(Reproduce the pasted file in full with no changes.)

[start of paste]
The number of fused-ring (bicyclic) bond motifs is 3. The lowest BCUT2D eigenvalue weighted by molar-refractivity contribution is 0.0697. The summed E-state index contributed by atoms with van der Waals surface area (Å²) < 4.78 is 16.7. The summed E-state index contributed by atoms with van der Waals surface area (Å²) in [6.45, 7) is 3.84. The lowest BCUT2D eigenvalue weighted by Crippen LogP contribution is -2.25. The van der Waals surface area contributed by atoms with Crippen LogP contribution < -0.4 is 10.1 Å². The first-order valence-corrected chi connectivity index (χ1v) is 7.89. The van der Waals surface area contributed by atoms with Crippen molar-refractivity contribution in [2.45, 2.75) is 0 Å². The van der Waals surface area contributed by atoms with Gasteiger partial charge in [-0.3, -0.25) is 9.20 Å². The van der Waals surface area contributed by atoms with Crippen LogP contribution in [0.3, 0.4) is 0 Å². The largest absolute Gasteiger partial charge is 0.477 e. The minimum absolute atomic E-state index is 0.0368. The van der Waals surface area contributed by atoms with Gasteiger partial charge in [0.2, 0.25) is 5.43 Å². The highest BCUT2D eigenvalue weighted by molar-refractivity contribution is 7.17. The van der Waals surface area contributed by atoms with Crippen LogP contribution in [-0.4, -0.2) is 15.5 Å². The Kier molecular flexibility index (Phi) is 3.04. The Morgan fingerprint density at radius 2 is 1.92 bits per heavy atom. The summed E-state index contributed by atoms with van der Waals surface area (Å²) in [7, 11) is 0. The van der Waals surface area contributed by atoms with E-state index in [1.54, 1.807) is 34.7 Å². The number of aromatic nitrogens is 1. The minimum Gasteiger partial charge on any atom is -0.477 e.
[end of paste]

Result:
The number of fused-ring (bicyclic) bond motifs is 3. The lowest BCUT2D eigenvalue weighted by molar-refractivity contribution is 0.0697. The summed E-state index contributed by atoms with van der Waals surface area (Å²) < 4.78 is 16.7. The summed E-state index contributed by atoms with van der Waals surface area (Å²) in [6.45, 7) is 3.84. The lowest BCUT2D eigenvalue weighted by Crippen LogP contribution is -2.25. The van der Waals surface area contributed by atoms with Crippen LogP contribution < -0.4 is 10.1 Å². The first-order valence-corrected chi connectivity index (χ1v) is 7.89. The van der Waals surface area contributed by atoms with Crippen molar-refractivity contribution in [2.45, 2.75) is 0 Å². The van der Waals surface area contributed by atoms with Gasteiger partial charge in [-0.3, -0.25) is 9.20 Å². The van der Waals surface area contributed by atoms with Crippen LogP contribution in [0.3, 0.4) is 0 Å². The largest absolute Gasteiger partial charge is 0.477 e. The minimum absolute atomic E-state index is 0.0368. The van der Waals surface area contributed by atoms with Gasteiger partial charge in [0.2, 0.25) is 5.43 Å². The highest BCUT2D eigenvalue weighted by molar-refractivity contribution is 7.17. The van der Waals surface area contributed by atoms with Crippen LogP contribution in [-0.4, -0.2) is 15.5 Å². The Kier molecular flexibility index (Phi) is 3.04. The Morgan fingerprint density at radius 2 is 1.92 bits per heavy atom. The summed E-state index contributed by atoms with van der Waals surface area (Å²) in [7, 11) is 0. The van der Waals surface area contributed by atoms with E-state index in [1.54, 1.807) is 34.7 Å². The number of aromatic nitrogens is 1. The minimum Gasteiger partial charge on any atom is -0.477 e.